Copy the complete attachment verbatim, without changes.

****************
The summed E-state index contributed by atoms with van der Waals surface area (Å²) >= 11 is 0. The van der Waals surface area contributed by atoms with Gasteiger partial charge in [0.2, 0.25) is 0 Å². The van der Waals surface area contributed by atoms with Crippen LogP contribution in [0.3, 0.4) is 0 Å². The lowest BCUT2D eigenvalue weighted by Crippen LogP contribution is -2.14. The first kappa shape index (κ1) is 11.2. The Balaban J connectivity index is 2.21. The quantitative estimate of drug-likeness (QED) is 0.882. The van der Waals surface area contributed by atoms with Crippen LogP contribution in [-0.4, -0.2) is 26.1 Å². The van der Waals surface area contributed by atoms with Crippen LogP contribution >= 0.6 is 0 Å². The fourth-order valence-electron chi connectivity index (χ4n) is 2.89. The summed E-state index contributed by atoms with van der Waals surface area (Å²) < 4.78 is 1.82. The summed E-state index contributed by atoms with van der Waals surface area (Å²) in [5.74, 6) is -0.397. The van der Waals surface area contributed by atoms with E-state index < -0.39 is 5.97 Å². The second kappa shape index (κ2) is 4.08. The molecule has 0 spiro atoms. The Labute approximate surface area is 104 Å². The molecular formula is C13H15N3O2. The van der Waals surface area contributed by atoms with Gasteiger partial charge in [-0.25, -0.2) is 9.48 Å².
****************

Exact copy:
The summed E-state index contributed by atoms with van der Waals surface area (Å²) >= 11 is 0. The van der Waals surface area contributed by atoms with Gasteiger partial charge in [0.2, 0.25) is 0 Å². The van der Waals surface area contributed by atoms with Crippen LogP contribution in [0.3, 0.4) is 0 Å². The lowest BCUT2D eigenvalue weighted by Crippen LogP contribution is -2.14. The first kappa shape index (κ1) is 11.2. The Balaban J connectivity index is 2.21. The quantitative estimate of drug-likeness (QED) is 0.882. The van der Waals surface area contributed by atoms with Crippen LogP contribution in [-0.4, -0.2) is 26.1 Å². The van der Waals surface area contributed by atoms with Crippen LogP contribution >= 0.6 is 0 Å². The fourth-order valence-electron chi connectivity index (χ4n) is 2.89. The summed E-state index contributed by atoms with van der Waals surface area (Å²) < 4.78 is 1.82. The summed E-state index contributed by atoms with van der Waals surface area (Å²) in [5.74, 6) is -0.397. The van der Waals surface area contributed by atoms with E-state index < -0.39 is 5.97 Å². The second kappa shape index (κ2) is 4.08. The molecule has 0 spiro atoms. The Labute approximate surface area is 104 Å². The molecular formula is C13H15N3O2. The van der Waals surface area contributed by atoms with Gasteiger partial charge in [-0.25, -0.2) is 9.48 Å².